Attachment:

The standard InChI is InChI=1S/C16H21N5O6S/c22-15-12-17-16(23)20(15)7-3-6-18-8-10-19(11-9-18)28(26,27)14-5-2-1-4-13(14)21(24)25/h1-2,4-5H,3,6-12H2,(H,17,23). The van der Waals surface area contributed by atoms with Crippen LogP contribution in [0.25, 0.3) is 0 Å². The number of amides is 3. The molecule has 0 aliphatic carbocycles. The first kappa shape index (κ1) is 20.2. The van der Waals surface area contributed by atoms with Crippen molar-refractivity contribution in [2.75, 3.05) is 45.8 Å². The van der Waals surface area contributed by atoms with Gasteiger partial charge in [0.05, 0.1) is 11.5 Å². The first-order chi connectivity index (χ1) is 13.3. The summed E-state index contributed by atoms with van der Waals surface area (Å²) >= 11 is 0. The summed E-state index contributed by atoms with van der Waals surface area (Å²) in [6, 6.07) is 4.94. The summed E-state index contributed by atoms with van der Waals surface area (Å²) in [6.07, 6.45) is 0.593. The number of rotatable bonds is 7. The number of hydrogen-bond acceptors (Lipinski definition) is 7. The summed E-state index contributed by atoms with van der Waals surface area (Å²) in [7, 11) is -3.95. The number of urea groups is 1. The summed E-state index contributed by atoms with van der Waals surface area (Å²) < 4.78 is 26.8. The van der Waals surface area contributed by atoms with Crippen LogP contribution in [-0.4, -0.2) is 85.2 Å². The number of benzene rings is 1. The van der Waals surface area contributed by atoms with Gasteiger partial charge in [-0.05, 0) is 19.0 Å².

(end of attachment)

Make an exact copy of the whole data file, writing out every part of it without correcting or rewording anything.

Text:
The standard InChI is InChI=1S/C16H21N5O6S/c22-15-12-17-16(23)20(15)7-3-6-18-8-10-19(11-9-18)28(26,27)14-5-2-1-4-13(14)21(24)25/h1-2,4-5H,3,6-12H2,(H,17,23). The van der Waals surface area contributed by atoms with Crippen LogP contribution in [0.25, 0.3) is 0 Å². The number of amides is 3. The molecule has 0 aliphatic carbocycles. The first kappa shape index (κ1) is 20.2. The van der Waals surface area contributed by atoms with Crippen molar-refractivity contribution in [2.75, 3.05) is 45.8 Å². The van der Waals surface area contributed by atoms with Gasteiger partial charge in [0.05, 0.1) is 11.5 Å². The first-order chi connectivity index (χ1) is 13.3. The summed E-state index contributed by atoms with van der Waals surface area (Å²) >= 11 is 0. The summed E-state index contributed by atoms with van der Waals surface area (Å²) in [6, 6.07) is 4.94. The summed E-state index contributed by atoms with van der Waals surface area (Å²) in [6.07, 6.45) is 0.593. The number of rotatable bonds is 7. The number of hydrogen-bond acceptors (Lipinski definition) is 7. The summed E-state index contributed by atoms with van der Waals surface area (Å²) in [7, 11) is -3.95. The number of urea groups is 1. The summed E-state index contributed by atoms with van der Waals surface area (Å²) < 4.78 is 26.8. The van der Waals surface area contributed by atoms with Crippen LogP contribution in [-0.4, -0.2) is 85.2 Å². The number of benzene rings is 1. The van der Waals surface area contributed by atoms with Gasteiger partial charge in [-0.05, 0) is 19.0 Å².